Along Kensington Avenue in Philadelphia, it’s typical to see people slumped over, arms dangling and knuckles grazing the concrete. You need to watch your step, and might have to push a hypodermic needle to the side with your shoe. It’s common to smell the tinge of urine mixed with body odor. And it’s nearly impossible to walk the streets without witnessing someone yielding to another hit, another dose or another needle in the arm.
Dubbed by some as “the worst neighborhood in America,” Kensington is home to one of the largest open-air drug markets in the U.S. Within a 2.5-square-mile radius of the neighborhood, there are 200 drug corners and an annual drug trade of $1 billion.
“If you’ve never seen it, I can’t describe it,” said Craig Cerrito, assistant pastor of The Rock Ministries, located along Kensington Avenue. “I wish there was a better way — but the way to visualize it is if you’ve ever seen a zombie movie. The nature of the drugs that are being sold on the streets now eat people alive.”
Over the course of the two-day Serve Tour Philadelphia (Sept. 15–16) — sponsored by North American Mission Board and International Mission Board’s compassion ministry Send Relief and the Baptist Resource Network of Pennsylvania/South Jersey — volunteers from area churches partnered with The Rock to provide showers, personal hygiene care, food, detox resources, wound care and prayer for the community of Kensington. Volunteers cleaned shower units, washed feet and fitted them with new shoes, washed hair and spent hours sharing the gospel.
4,489 people served
During Serve Tour Philadelphia, more than 450 volunteers from 46 churches and 10 different states served 4,489 people. Through these efforts, 696 gospel conversations occurred, and 74 salvations were reported.
Primarily set in the South Philly region, BRN churches Ezekiel Baptist, Redemption City Church and Bedrock Church Fishtown operated as hubs for volunteers and project sites. Project sites ranged from beautification/landscaping efforts and block parties to food distributions and washing the feet of the homeless. Locations extended from the riverfronts of Camden, New Jersey, to the drug-stricken streets of Kensington, Philadelphia.
Crisis in Kensington
The drug crisis in Kensington has reached epidemic proportions. So much so that reversing drug overdoses has become a constant part of The Rock’s service to the community.
The Rock started as a small boxing program for at-risk boys in the inner city. It began in an abandoned building with a Bible and five young men, and has grown to a full-service, inner city community ministry and — as of 10 years ago — a launching pad for Calvary Chapel Kensington.
“God grew it beyond anything anyone intended it to be,” noted Cerrito from The Rock’s social services drop-in center. Here, anyone with a need can stop by and receive immediate help from one of the staff.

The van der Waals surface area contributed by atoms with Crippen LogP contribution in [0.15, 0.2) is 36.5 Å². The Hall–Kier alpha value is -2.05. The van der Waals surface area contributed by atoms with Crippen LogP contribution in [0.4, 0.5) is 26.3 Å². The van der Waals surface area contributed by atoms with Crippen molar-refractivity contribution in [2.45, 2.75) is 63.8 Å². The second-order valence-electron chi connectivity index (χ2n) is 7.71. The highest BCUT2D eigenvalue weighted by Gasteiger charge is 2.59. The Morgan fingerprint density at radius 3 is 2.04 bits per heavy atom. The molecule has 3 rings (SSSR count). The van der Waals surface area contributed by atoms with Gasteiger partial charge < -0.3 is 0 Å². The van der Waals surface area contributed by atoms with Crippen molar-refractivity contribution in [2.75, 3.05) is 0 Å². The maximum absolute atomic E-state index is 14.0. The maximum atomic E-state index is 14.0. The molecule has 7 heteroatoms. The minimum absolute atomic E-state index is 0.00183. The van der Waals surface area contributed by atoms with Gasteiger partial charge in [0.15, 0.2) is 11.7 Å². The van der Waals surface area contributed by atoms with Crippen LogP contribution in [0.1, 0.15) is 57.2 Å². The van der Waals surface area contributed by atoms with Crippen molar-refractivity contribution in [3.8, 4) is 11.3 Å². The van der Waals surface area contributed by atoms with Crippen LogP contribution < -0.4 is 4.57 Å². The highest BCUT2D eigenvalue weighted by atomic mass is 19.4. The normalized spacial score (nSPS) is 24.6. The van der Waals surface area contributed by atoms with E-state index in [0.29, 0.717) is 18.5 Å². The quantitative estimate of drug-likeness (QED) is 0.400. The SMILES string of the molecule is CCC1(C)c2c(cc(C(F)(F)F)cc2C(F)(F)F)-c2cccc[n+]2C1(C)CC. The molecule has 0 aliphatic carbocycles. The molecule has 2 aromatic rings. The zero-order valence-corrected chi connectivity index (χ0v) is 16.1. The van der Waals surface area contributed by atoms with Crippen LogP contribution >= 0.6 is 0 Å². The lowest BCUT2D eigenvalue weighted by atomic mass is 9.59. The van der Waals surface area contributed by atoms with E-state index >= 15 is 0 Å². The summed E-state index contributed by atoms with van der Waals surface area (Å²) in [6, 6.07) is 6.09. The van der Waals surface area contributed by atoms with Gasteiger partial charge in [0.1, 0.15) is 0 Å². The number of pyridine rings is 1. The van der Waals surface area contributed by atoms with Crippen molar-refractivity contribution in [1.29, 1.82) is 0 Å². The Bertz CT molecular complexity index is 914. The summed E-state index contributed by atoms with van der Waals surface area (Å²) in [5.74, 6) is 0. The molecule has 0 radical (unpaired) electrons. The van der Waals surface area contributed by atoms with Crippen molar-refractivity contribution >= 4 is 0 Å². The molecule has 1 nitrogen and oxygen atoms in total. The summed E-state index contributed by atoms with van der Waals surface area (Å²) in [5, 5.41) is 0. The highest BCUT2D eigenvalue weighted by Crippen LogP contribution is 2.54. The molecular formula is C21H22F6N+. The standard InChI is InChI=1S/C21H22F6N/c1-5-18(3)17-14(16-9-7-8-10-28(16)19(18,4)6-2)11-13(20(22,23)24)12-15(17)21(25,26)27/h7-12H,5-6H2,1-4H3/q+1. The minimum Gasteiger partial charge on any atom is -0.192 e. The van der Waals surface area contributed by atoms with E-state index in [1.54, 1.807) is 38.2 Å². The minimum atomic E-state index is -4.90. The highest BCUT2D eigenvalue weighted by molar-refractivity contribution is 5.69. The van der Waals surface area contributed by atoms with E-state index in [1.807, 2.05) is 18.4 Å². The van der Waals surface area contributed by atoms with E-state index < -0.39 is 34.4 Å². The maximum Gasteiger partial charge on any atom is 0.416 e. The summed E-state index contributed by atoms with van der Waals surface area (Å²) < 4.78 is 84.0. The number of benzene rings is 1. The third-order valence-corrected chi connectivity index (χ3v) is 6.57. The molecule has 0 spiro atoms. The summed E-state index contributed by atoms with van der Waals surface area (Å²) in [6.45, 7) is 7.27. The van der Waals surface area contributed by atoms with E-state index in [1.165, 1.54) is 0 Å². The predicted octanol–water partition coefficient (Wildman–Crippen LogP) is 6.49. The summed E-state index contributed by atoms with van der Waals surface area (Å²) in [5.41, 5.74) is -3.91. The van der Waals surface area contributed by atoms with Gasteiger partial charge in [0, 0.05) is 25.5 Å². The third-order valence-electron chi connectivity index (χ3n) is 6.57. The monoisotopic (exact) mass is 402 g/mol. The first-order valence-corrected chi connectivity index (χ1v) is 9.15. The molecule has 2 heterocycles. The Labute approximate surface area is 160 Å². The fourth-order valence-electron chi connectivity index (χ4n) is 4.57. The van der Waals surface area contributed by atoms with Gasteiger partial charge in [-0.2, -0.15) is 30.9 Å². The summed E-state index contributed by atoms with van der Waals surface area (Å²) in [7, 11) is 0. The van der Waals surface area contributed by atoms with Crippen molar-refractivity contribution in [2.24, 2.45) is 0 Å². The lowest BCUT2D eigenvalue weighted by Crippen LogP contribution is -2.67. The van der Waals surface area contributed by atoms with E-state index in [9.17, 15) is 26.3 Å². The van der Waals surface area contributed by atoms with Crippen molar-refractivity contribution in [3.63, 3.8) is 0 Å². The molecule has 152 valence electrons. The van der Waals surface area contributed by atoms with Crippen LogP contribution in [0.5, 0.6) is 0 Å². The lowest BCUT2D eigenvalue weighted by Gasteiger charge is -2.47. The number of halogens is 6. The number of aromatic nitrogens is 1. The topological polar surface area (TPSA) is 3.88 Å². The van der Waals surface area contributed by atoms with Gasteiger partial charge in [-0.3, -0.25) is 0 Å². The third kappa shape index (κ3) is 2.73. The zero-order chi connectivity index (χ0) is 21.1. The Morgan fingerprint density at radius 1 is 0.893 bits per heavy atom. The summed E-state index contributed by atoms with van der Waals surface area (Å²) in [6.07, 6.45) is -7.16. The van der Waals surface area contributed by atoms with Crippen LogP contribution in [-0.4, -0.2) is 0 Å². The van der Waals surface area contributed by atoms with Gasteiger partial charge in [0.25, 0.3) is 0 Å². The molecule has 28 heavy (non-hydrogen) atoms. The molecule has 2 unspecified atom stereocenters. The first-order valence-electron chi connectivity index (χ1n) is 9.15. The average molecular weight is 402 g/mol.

“Our chaplains will triage you and get you the appropriate resource,” Cerrito said. “Because of our neighborhood, 99% of it is drug- and alcohol-related, so we have a system where we take down all the barriers for treatment.”
The individual is given clearance from medical, insurance or licensing obstacles, even outstanding warrants, and goes straight into a detox program.
“We get hundreds and hundreds of people into treatment,” Cerrito said. “And then we get to give them the gospel along the way.”
The Rock also has street teams that serve those who are addicted or homeless, along with a food pantry.
Sticking to its roots
While meeting social needs, The Rock has stuck to its roots of pouring into the next generation.
“We maintain a very large youth sports program,” Cerrito noted. “We’ve seen many, many, many thousands of kids through our sports program. We’ve added an after-school program for young kids, and everyone obviously gets an age-appropriate Bible study.”
The Rock plans to add a 7,500-square-foot youth center to its ministry as well as a pregnancy center.
“We’re gonna outfit it (the youth center) with a rock wall and a half-court basketball, and every single thing that we’re not offering now for kids,” said Cerrito, pausing as tears welled up. “We truly believe we can reach the rest of Kensington’s kids …. God has been unbelievably, sort of ridiculously, faithful.”
Connecting on a different level
Meanwhile Lori Zeppuhar, Serve Tour volunteer and BRN team member, noted that during the tour “being able to have [people in need] sit forward in a chair, and you serving them in that moment, allowed you to connect on a different level,” said
Throughout the day she helped wash hair and pray with community members.
“It didn’t matter skin, race, where you were, what you were doing, the lifestyle you led — all that mattered was the person in front of you,” Zeppuhar said.
Another Serve Tour volunteer, Erik Issel from Watershed Church, stood on the street and offered free showers.
“This is a broken area; this is a broken city,” Issel lamented. “The people here need hope. They need to know that they’re loved. They need to know that God made them, and that God loves them and that God wants to heal them.”
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EDITOR’S NOTE — This story was written by and originally published by Macala Mays and Shannon Baker and originally published by the Baptist Resource Network of Pennsylvania/South Jersey.